Critics accuse admin of 'delivering a dressed-up Chanukah present to the regime'
The Biden administration quietly waived sanctions on Iran to allow the hardline regime to sell electricity to Iraq, according to a non-public notification obtained by the Washington Free Beacon that was provided to Congress just as nuclear talks between the United States and Tehran resumed this week.
The timing of the waiver notification—which was signed Nov. 19 but not transmitted to Congress until Nov. 29, the day nuclear negotiations resumed—has prompted accusations the Biden administration is offering concessions to Tehran to generate goodwill as talks aimed at securing a revamped version of the 2015 nuclear deal restart following a months-long standoff.
During the several-month pause, Tehran increased its nuclear program, including the enrichment of uranium and installation of advanced nuclear centrifuges. One senior congressional source familiar with the matter said the delay in transmitting the waiver to Congress indicates the administration is sensitive to the optics of waving sanctions just as negotiations resume.
Richard Goldberg, the former director for countering Iranian weapons of mass destruction on Trump’s White House National Security Council, told the Washington Free Beacon that the latest electricity waiver amounts to a “dressed-up Chanukah present to” Iran.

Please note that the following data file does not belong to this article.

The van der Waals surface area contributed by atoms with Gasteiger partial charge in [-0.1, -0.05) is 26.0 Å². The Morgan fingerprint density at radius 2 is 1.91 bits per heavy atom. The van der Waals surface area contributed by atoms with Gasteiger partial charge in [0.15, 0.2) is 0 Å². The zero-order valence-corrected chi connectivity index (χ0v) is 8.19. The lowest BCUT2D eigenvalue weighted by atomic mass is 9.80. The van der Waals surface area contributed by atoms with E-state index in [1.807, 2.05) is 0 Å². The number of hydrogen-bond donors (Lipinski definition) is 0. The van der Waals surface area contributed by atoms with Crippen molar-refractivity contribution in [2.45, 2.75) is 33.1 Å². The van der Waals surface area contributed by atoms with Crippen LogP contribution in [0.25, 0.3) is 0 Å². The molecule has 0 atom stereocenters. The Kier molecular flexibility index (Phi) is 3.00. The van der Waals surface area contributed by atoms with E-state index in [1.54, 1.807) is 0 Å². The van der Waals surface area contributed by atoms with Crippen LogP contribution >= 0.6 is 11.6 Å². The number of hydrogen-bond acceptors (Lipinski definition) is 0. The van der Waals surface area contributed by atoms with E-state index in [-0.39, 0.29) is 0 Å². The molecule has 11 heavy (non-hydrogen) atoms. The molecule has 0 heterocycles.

“This is just another unfortunate example of projecting weakness and deference at a time when the U.S. needs to build leverage and project strength,” said Goldberg, who is now a senior adviser to the Foundation for Defense of Democracies think tank. “If the waiver was going to be renewed for Iraq relations, it should have been messaged and announced well before arrival in Vienna. It just screams desperation.”
Iran insists the United States unwind all economic sanctions that were imposed by the Trump administration, a demand the Biden administration says it is willing to make good on. The E3—Germany, the United Kingdom, and France—said on Friday, however, that Iran’s demands are “not serious,” according to reports. “Iran is backtracking on almost all of the difficult compromises reached in months of tough negotiations and is demanding substantial changes to the text,” E3 diplomats were quoted as saying in Axios.